Radical prostatectomy is the surgical intervention aimed at the total removal of the prostate and, if necessary, of the neighboring lymph nodes and the attached neurovascular structures.
Radical prostatectomy should not be confused with partial prostatectomy (or simple prostatectomy), which involves the partial removal of the prostate organ.
Removal of the prostate can be performed by various approaches and methods. The most used techniques concern surgery with retropubic or perineal access and laparoscopic surgery without or with the help of the robot. The goal is to remove the prostate with any cancers and, if necessary, local regional lymph nodes. The indication for ablation of the gland must however be limited to patients who are not certain of distant metastases at diagnosis. Indeed, in the case of certain distant metastases, a medical treatment of the disease will be more appropriate, without risking the side effects of the intervention.
The surgery will take an average of 90 to 120 minutes, depending on the size of the prostate and the characteristics of the disease and the patient.
After the surgery is completed, the patient will stay in the hospital for a minimum period of 3 days. The discharge will take place, if the clinical conditions allow it, with the bladder catheter in place which will be removed, after cystography, after 3 to 7 additional days (X-ray examination allowing to check the good healing between the stump urethra and the bladder). Metal sutures from the abdominal wound will be removed 7-8 days after surgery, while drains will be removed after 24-72 hours.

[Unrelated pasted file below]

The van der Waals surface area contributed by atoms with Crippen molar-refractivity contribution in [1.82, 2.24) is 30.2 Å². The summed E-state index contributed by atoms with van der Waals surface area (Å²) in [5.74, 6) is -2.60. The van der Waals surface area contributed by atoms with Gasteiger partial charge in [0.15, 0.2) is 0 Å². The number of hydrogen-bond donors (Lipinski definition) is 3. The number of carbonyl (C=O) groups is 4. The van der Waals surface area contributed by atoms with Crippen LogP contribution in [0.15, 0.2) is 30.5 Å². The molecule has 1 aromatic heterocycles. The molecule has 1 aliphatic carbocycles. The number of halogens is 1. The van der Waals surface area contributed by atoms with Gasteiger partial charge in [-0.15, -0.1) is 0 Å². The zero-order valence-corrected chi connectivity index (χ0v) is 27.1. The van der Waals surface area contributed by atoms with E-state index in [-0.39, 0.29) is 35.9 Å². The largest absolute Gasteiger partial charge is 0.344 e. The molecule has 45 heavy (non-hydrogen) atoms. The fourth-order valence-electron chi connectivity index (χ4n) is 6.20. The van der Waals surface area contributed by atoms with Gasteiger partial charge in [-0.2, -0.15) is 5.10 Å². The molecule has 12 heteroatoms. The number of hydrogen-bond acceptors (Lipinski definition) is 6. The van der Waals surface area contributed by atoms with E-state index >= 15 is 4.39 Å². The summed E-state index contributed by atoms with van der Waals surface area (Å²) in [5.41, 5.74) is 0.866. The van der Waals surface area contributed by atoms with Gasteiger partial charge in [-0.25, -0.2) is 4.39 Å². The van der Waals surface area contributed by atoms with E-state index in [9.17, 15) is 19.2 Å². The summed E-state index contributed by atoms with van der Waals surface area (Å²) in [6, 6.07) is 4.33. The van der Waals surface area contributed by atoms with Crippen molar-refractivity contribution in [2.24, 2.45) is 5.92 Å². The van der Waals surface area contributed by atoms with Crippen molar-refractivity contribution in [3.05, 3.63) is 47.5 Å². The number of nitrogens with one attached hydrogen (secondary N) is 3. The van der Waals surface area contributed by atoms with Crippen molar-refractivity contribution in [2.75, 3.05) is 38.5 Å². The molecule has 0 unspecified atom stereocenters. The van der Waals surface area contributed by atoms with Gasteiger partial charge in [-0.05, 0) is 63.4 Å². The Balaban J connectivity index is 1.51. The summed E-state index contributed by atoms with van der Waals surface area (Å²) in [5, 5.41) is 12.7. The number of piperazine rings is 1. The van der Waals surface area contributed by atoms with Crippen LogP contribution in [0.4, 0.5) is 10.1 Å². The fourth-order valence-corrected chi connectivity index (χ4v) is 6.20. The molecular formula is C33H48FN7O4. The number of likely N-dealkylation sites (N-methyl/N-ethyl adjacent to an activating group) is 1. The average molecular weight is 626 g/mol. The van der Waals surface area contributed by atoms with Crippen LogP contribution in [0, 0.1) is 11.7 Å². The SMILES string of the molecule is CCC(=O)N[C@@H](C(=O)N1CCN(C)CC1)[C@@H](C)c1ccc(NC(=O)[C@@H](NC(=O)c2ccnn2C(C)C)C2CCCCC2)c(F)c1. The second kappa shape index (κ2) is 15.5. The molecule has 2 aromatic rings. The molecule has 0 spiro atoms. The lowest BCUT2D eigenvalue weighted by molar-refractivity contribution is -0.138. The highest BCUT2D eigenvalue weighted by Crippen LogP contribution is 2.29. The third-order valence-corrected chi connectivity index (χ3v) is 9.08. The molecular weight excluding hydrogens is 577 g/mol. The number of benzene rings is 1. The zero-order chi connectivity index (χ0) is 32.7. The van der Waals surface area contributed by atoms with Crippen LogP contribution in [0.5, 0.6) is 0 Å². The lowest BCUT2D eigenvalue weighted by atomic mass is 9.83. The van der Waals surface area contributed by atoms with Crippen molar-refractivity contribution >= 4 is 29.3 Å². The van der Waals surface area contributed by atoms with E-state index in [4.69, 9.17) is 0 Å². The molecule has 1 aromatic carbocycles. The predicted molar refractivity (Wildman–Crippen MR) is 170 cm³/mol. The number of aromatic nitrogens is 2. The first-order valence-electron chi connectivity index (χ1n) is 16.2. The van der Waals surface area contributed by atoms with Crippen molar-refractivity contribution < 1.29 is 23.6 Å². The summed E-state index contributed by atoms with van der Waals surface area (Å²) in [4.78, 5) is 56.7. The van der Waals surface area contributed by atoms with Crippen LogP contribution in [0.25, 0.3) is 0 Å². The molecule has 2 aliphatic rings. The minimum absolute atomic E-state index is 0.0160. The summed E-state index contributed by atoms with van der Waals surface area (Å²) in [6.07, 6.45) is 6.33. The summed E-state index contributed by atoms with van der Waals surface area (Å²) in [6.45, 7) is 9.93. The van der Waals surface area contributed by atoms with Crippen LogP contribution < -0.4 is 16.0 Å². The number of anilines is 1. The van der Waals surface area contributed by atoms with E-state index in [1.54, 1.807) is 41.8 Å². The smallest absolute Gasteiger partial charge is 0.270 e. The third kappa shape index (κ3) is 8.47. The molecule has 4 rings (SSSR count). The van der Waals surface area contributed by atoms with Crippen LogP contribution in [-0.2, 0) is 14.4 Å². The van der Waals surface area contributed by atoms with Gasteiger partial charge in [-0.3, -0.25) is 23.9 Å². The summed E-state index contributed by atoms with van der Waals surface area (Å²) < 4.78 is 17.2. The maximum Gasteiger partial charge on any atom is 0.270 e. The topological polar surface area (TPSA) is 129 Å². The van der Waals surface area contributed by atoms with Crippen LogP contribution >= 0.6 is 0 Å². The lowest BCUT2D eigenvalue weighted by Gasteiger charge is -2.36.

Like any major surgery or medical procedure in general, radical prostatectomy in its various techniques can involve risks and even permanent complications.
The perioperative mortality rate is approximately 1-4%, while operative mortality is less than 0.5%.
In brief, we can divide the complications according to the period of onset and evolution into: intraoperative, early (up to 30 days after surgery) and distant (after 30 days after surgery).
Radical prostatectomy and sexual activity
Radical prostatectomy surgery has more or less profound repercussions in the sexual field:
The patient may suffer from erection problems (erectile dysfunction) for several months (even 12-18 months ); in some cases, this problem is permanent.
The ability to ejaculate changes permanently, with the patient no longer emitting semen or no longer emitting any only a small amount.
However, prostatectomy surgery usually involves a permanent state of infertility.
For some time, the patient may not feel the same sexual interest as before the surgery.
When is it contraindicated?
Radical prostatectomy has some contraindications; here are the main ones:
Radical prostatectomy is contraindicated when the tumor has spread to the rest of the body.
The perineal approach is contraindicated in patients whose fertility is still potentially high (for example, because they are still relatively young).
Is it effective?
The results of a radical prostatectomy depend on factors such as the patient's age and health, as well as the severity of the prostate cancer.
In general, the hopes of success of the operation are high when the tumor is small and the patient is healthy.